Chicago Public Schools wants more students in summer programs. They’ll even pay some to attend.

A teacher reads a book out loud in front of a group students who are sitting on colorful rug in a classroom.
Rebecca Rodriguez reads to students at Haugan Elementary School during a summer program in August 2022. (Christian K. Lee for Chalkbeat)

Chicago freshmen at some high-poverty high schools will earn money to attend a summer orientation program — part of a broader district push to boost summer school participation amid the pandemic.

The district saw lackluster enrollment in its summer orientation and academic catchup programs in 2022, even as school-based enrichment programs drew record numbers of students. In an update to the school board Wednesday, district officials said they will offer the paid version of the freshman orientation, called Earn and Learn, at more than 30 high schools in a partnership with the nonprofit After School Matters. Students will get free transportation and a stipend for completing the program. 

Board member Elizabeth Todd-Breland applauded the move, saying it can entice students who otherwise might choose to work through the summer. 

“We know our young people want to make money for themselves and to be able to be involved in our programming,” she said.

The district did not immediately respond when asked how much the stipend will be.

Some board members said they want to see more central office support for schools trying to get the word out about programs as the district is poised to continue a major summer school expansion this year.  

“We can always do better,” board president Miguel del Valle said. “We should be aggressive to maximize the level of participation in all our programs during the summer.”

Teachers union and other officials also voiced concern about a more than two-week gap between school and summer offerings. Chicago Public Schools’ last day is June 7 and the start of both school district and Chicago Park district programming June 26. With just two weeks left before summer break, the district is working on offering some enrichment and other activities during that stretch with philanthropy dollars, officials said.

City leaders have previously held up summer enrichment programs and job opportunities for youth as key in warding off a rise in gun violence during the summer months.

Like other districts, Chicago has boosted the dollars and energy it pours into summer programs, seen as a key strategy to recover from the pandemic’s academic and social-emotional damage. In 2022, the district spent an unprecedented $40 million on summer programming, 50% more than the previous summer. 

District data showed about 73,000 students, or a fifth of the district’s overall enrollment, signed up, many for multiple programs. That included a record 42,500 students enrolled in enrichment, or Out of School Time, programs designed at the school level, sometimes in partnership with local nonprofits.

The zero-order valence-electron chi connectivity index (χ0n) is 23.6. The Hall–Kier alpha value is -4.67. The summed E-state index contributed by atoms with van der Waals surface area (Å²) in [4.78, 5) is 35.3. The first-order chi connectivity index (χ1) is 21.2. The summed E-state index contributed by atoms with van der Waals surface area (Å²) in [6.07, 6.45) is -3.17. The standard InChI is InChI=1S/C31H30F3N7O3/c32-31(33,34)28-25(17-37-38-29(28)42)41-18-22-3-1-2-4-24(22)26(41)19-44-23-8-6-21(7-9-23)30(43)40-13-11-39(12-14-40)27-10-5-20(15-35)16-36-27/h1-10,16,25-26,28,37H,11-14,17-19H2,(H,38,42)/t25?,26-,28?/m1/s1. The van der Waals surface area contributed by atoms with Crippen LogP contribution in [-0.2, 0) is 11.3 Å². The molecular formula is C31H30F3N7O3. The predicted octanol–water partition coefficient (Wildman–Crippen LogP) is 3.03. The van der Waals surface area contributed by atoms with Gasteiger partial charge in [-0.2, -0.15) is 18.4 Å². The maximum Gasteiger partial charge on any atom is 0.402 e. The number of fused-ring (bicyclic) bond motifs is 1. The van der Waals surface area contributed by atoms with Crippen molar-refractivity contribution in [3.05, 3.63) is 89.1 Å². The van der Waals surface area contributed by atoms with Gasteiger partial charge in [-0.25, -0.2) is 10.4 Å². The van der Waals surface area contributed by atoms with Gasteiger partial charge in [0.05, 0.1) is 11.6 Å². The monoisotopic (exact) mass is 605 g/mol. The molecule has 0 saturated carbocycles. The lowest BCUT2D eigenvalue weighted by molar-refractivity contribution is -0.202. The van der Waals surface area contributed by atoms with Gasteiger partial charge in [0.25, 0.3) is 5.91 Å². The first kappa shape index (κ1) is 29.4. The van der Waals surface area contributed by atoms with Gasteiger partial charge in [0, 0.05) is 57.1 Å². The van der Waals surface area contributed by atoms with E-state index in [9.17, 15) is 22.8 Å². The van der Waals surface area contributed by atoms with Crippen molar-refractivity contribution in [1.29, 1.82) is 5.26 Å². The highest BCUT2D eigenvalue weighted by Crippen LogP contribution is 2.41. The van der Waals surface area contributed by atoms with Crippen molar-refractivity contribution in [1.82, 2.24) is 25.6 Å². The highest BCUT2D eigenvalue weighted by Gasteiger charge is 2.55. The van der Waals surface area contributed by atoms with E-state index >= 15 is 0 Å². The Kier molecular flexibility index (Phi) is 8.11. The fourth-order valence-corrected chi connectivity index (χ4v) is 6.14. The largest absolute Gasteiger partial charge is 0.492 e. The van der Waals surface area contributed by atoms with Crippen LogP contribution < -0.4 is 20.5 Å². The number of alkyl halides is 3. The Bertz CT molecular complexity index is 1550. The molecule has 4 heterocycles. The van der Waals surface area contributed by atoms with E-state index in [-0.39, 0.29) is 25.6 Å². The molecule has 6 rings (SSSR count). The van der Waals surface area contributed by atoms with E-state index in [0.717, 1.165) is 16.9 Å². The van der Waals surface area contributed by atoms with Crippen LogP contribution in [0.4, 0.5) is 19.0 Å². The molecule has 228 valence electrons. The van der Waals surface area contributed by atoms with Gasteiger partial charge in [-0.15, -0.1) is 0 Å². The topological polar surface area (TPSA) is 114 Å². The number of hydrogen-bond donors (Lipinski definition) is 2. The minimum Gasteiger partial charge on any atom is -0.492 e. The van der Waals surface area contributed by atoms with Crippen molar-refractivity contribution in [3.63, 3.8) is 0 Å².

But Chalkbeat’s reporting has also found that the district has struggled to track enrollment and attendance in summer programs. It relies on three separate systems for reporting enrollment numbers with sometimes overlapping data, and doesn’t have a good way of capturing actual attendance — making it harder to gauge if these investments have paid off. 

District officials told Chalkbeat earlier this year they are stepping up efforts to track summer participation.

Meanwhile, some summer programs — such as ones that help students catch up academically or make the transition to kindergarten and high school — have been plagued by low enrollment. District officials said Wednesday that the district will offer such transition programs — Preview to Pre-K, Kickoff to Kindergarten, and Freshman Connection — at more schools this summer.

Referring to under-enrollment in some programs last summer, Todd-Breland asked officials how they are ensuring schools are filling those summer seats. Ali Muhammad, deputy chief of the office of college and career success, said campuses are largely handling outreach to families, with his office playing backup. 

“We are really relying on the schools to make sure students know about these programs,” he said. The district will have a central hotline for summer school inquiries during the weeks after school ends but before summer school begins.

In previous years, the district faced some criticism from families who say they get information on summer programs too late in the spring, with some half-day options that can be a tough fit for working parents.

Jackson Potter, vice president of the Chicago Teachers Union, voiced concern at the board meeting about the weeks-long gap between the end of the school year and the start of summer programming.

With money raised through philanthropy, he said the district and union are working on offering some programs during that stretch. 

He noted that such opportunities might be especially important as the district continues to welcome dozens of newly arrived migrant students. Potter suggested that schools such as Zapata Academy, an elementary on the Southwest Side, that have seen new arrivals in recent days could remain open during those two weeks to offer enrichment and other activities as students adjust to their new district. 

Del Valle, the board president, also encouraged the district to ensure there are more summer job options for students, about 20,000 of whom landed positions through a city program called One Summer Chicago in 2022. 

“There are ‘Help Wanted’ signs everywhere,” he said. “I just want to make sure we are stepping up our efforts to identify those job opportunities.”

Programs run from June 26 through Aug. 4. Families can review all summer opportunities at www.cps.edu/summerprograms.

Mila Koumpilova is Chalkbeat Chicago’s senior reporter covering Chicago Public Schools. Contact Mila at mkoumpilova@chalkbeat.org.

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